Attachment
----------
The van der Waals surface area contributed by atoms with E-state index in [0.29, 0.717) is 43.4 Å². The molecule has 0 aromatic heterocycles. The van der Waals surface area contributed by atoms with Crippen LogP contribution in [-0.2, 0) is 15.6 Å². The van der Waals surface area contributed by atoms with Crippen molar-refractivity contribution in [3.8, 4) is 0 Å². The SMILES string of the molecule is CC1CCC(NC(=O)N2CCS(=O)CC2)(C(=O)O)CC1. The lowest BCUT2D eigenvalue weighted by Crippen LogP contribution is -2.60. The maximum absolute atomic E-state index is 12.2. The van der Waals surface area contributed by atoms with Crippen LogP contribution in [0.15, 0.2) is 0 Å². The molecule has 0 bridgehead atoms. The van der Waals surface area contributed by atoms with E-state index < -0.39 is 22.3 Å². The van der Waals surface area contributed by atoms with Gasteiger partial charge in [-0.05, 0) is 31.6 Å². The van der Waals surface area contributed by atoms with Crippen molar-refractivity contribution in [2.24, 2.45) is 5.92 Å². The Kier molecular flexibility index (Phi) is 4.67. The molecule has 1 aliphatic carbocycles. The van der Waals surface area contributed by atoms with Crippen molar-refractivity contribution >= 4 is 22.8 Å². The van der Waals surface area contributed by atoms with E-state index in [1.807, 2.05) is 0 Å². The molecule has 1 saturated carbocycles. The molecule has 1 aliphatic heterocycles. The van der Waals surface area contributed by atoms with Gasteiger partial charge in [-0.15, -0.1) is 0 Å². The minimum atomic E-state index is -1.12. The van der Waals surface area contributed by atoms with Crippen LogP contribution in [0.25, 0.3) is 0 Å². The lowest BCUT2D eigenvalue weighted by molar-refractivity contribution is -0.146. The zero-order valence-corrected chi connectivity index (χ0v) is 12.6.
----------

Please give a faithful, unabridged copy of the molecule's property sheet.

The van der Waals surface area contributed by atoms with E-state index in [0.29, 0.717) is 43.4 Å². The molecule has 0 aromatic heterocycles. The van der Waals surface area contributed by atoms with Crippen LogP contribution in [-0.2, 0) is 15.6 Å². The van der Waals surface area contributed by atoms with Crippen molar-refractivity contribution in [3.8, 4) is 0 Å². The SMILES string of the molecule is CC1CCC(NC(=O)N2CCS(=O)CC2)(C(=O)O)CC1. The lowest BCUT2D eigenvalue weighted by Crippen LogP contribution is -2.60. The maximum absolute atomic E-state index is 12.2. The van der Waals surface area contributed by atoms with Crippen LogP contribution in [0.15, 0.2) is 0 Å². The molecule has 0 bridgehead atoms. The van der Waals surface area contributed by atoms with E-state index < -0.39 is 22.3 Å². The van der Waals surface area contributed by atoms with Gasteiger partial charge in [-0.05, 0) is 31.6 Å². The van der Waals surface area contributed by atoms with Crippen molar-refractivity contribution in [2.24, 2.45) is 5.92 Å². The Kier molecular flexibility index (Phi) is 4.67. The molecule has 1 aliphatic carbocycles. The van der Waals surface area contributed by atoms with Crippen molar-refractivity contribution >= 4 is 22.8 Å². The van der Waals surface area contributed by atoms with E-state index in [1.807, 2.05) is 0 Å². The molecule has 1 saturated carbocycles. The molecule has 1 aliphatic heterocycles. The van der Waals surface area contributed by atoms with Gasteiger partial charge in [-0.15, -0.1) is 0 Å². The minimum atomic E-state index is -1.12. The van der Waals surface area contributed by atoms with Crippen LogP contribution in [0.25, 0.3) is 0 Å². The lowest BCUT2D eigenvalue weighted by molar-refractivity contribution is -0.146. The zero-order valence-corrected chi connectivity index (χ0v) is 12.6.